First thoughts on Super Tuesday:
By moving toward Joe Biden, Democrats are responding to messages in the media. We have a liberal media, not a socialist media, and in these past days it has been imagining the crash-and-burn of a Sanders-Warren ticket (or maybe even a Sanders-Gabbard ticket; imagine that!) and posing tough questions. And for good reason. Bernie had it coming. The media like a horse race, and tend to handicap frontrunners. And they pile on candidates who wander outside the lane markers of the politically acceptable.
In this case, good. The not so good part is that Joseph Robinette Biden, Jr. may become the nominee, and possibly even the next president of the United States. Biden has better table manners than Donald Trump. Biden has experience by the tubful. As he keeps reminding audiences, he’s Been There, Done That. In 2008 Obama, who was only two years out of the Illinois legislature, chose Biden for vice president because Biden had been in the Senate since the administration of Richard Nixon.
We have a liberal media, not a socialist media, and in these past days it has been imagining the crash-and-burn of a Sanders-Warren ticket.
Libertarians might ask themselves: which is worse, a President Biden who wheels and deals and Gets Things Done (especially for his boy, Hunter!) — or a President Sanders who puffs up his cheeks, hectors and damns, and demands utopia? You could argue that an effective Biden would be worse than an ineffective Sanders. Two Democrats I know — Biden supporters now, I suppose — have told me that even I should vote for Sanders, if it’s between him and Trump. Their argument was that Sanders could never get his utopian programs through Congress, and is therefore not a serious threat to the Republic, but that Trump is.
I find this argument unconvincing. Trump is boorish and domineering, he likes to bully Congress and the Federal Reserve, and he has some policies I don’t like. But Trump has not dropped the atomic bomb, he has not gotten the country into a major war, he has not attempted to stack the Supreme Court, and he has not ordered an entire minority group into concentration camps. I can think of other presidents who did those things. The Republic survived them, sort of. I could be wrong, but I think the Republic can survive Donald Trump — at least better than it could survive four or even eight years, God forbid, of President Bernie Sanders.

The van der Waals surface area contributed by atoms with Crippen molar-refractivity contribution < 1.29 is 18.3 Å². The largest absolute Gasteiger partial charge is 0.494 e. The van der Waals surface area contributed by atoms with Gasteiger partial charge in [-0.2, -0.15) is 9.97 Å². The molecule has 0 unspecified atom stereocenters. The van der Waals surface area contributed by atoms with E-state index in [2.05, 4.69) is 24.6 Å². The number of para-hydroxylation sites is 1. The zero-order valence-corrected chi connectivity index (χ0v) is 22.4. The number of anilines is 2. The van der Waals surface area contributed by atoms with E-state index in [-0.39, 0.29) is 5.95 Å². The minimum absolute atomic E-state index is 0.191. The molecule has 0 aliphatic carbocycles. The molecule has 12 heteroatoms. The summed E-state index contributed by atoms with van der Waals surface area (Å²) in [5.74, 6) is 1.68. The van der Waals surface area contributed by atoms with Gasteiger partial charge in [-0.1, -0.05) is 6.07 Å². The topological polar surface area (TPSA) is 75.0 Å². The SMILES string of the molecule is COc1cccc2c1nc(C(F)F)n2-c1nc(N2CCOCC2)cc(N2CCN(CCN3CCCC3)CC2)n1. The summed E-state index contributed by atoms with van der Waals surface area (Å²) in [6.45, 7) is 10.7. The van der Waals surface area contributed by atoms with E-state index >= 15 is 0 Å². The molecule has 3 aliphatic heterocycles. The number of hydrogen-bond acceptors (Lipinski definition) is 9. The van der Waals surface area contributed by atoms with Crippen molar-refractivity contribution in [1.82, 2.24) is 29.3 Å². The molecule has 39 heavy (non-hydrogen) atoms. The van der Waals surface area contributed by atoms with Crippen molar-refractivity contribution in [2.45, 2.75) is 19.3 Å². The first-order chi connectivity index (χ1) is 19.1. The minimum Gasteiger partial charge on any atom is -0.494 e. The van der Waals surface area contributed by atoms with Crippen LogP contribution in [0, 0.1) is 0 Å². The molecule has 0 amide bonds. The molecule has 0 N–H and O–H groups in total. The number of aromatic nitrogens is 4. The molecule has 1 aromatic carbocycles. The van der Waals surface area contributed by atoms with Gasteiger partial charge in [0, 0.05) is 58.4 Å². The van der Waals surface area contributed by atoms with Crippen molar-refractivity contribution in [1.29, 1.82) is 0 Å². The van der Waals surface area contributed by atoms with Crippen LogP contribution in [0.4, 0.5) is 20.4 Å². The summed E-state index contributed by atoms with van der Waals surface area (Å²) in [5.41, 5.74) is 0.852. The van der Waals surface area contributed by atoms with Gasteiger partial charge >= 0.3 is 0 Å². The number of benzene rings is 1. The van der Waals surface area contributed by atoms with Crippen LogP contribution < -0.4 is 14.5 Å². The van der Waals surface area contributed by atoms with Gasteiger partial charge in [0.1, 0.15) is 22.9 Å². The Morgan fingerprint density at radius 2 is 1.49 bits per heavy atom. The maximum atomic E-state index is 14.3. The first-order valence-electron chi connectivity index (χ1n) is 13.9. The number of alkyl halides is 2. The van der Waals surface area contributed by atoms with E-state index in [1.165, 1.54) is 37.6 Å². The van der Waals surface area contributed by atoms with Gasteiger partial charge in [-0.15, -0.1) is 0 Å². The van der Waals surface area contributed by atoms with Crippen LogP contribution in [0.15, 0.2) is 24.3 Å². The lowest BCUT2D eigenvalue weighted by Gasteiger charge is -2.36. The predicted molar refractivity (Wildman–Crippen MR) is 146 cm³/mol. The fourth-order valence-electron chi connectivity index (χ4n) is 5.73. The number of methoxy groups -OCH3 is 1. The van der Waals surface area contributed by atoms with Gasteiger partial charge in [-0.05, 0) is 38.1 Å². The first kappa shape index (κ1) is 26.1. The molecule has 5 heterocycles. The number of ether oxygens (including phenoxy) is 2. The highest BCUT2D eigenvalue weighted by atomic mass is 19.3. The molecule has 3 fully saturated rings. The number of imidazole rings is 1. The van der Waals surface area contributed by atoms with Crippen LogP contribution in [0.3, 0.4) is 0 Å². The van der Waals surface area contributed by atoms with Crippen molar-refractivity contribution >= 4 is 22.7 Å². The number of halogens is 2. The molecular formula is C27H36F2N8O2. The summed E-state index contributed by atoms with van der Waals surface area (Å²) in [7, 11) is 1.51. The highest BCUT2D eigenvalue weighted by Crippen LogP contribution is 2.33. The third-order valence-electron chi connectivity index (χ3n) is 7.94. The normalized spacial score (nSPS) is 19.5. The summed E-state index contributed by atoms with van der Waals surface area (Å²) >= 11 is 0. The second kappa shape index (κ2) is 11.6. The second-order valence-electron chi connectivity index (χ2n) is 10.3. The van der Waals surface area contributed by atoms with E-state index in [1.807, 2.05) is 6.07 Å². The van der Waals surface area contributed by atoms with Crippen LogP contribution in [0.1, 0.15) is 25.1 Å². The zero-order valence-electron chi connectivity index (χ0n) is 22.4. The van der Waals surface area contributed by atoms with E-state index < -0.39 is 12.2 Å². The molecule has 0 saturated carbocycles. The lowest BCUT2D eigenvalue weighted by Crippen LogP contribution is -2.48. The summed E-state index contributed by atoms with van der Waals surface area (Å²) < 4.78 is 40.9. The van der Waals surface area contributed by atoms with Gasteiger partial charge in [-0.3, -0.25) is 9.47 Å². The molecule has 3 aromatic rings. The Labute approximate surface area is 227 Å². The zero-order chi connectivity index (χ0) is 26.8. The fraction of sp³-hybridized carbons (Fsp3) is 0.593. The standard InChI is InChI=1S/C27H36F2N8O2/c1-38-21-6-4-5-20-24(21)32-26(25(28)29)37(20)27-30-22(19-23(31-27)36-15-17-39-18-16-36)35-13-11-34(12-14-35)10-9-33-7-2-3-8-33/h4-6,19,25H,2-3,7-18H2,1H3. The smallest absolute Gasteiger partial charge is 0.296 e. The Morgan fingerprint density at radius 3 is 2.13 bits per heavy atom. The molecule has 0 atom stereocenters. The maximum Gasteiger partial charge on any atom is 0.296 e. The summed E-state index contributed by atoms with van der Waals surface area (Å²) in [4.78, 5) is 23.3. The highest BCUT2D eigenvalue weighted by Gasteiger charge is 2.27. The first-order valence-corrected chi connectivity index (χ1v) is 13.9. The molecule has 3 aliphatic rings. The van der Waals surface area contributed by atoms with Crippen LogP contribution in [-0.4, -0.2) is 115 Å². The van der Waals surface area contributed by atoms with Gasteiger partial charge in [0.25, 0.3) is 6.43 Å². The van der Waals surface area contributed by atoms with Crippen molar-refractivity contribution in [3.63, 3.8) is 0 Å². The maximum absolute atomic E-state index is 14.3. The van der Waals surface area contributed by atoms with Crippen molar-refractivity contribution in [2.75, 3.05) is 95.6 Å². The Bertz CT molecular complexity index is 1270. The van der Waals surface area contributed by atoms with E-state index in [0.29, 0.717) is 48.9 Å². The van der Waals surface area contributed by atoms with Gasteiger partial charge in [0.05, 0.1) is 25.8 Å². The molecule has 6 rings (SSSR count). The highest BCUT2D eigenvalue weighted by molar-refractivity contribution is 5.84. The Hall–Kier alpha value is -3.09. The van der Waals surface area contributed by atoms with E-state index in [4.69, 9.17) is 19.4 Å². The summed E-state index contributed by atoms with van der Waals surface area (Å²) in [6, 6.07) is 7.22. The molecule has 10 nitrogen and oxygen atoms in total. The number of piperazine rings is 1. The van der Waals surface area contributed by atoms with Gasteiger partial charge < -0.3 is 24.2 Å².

I think of the men Trump has appointed to the Supreme Court — and I think: who would Bernie Sanders appoint?
I could be wrong, but I think the Republic can survive Donald Trump.
The reason for not preferring Bernie Sanders to Joe Biden is the long-term consequences to the Democratic Party of nominating a socialist. It mattered in 1964 when the Republican Party nominated an anti-New Deal conservative, Barry Goldwater. He got only 38% of the vote, but he changed the ideology of the Republican Party and paved the way for Ronald Reagan. And that changed the country. Nominating a socialist would change the ideology of the Democratic Party, and perhaps the country, in the other direction. It would change which proposals were acceptable in the Democratic Party, and which ones were not. To a disturbing extent the Vermont Sandino has already done this. Letting him have any more success cannot be good. That being so, it would be even worse if Sanders won the nomination and beat Donald Trump. Then we would have a new two-party system: the Socialists and the Nationalists. (And yes, I know, some libertarians will argue that that’s what we have now, but all I can say is, just you wait.)
No; it is better that Sanders be defeated, even by Joe Biden, warts (as Liberty Editor Stephen Cox has highlighted) and all.
Goldwater got only 38% of the vote, but he changed the ideology of the Republican Party and paved the way for Ronald Reagan. And that changed the country.
I was going to add, “or by Mike Bloomberg,” but he is finished. Bloomberg has proven once again that it takes more than money to win elections. Votes are what wins elections, and there are never enough votes for sale for a rich man to corner the market and become president. That Mike Bloomberg spent upwards of $500 million is a measure of his ambition, and his foolishness. It was even more so for Tom Steyer, a man I’d never heard of until last summer. Hey, guys! You made bad investments! You earned it in the market and spent it on political campaigns. You should have bought yachts!
The Democratic Party is not going to give its prized spot to a self-funded practitioner of capitalism.
The Republicans are different that way, some. They nominated Wendell Willkie in 1940 and he had been a businessman, sort of; and in 2016 they nominated Donald Trump, who was a businessman, sort of. Really Donald Trump was a showman, a media guy. A much better politician than a developer of high-rise buildings. Trump knew how to wow a crowd, how to use the electronic media, how to intimidate his opponents with crude one-liners. He won because he’s a fabulous bullshitter who delighted in violating the proprieties of the Politically Correct. In 2016 Hillary Clinton outspent him by almost 2 to 1 — and all good Democrats keep saying, we’ve got to get money out of politics . . .
Money helps, to be sure. All by itself, it’s useless. Votes are what counts. Sanders has them, and now Biden has them. Let’s see if one will knock the other out before the convention, and if the winner can unify the Democratic Party. It won’t be easy.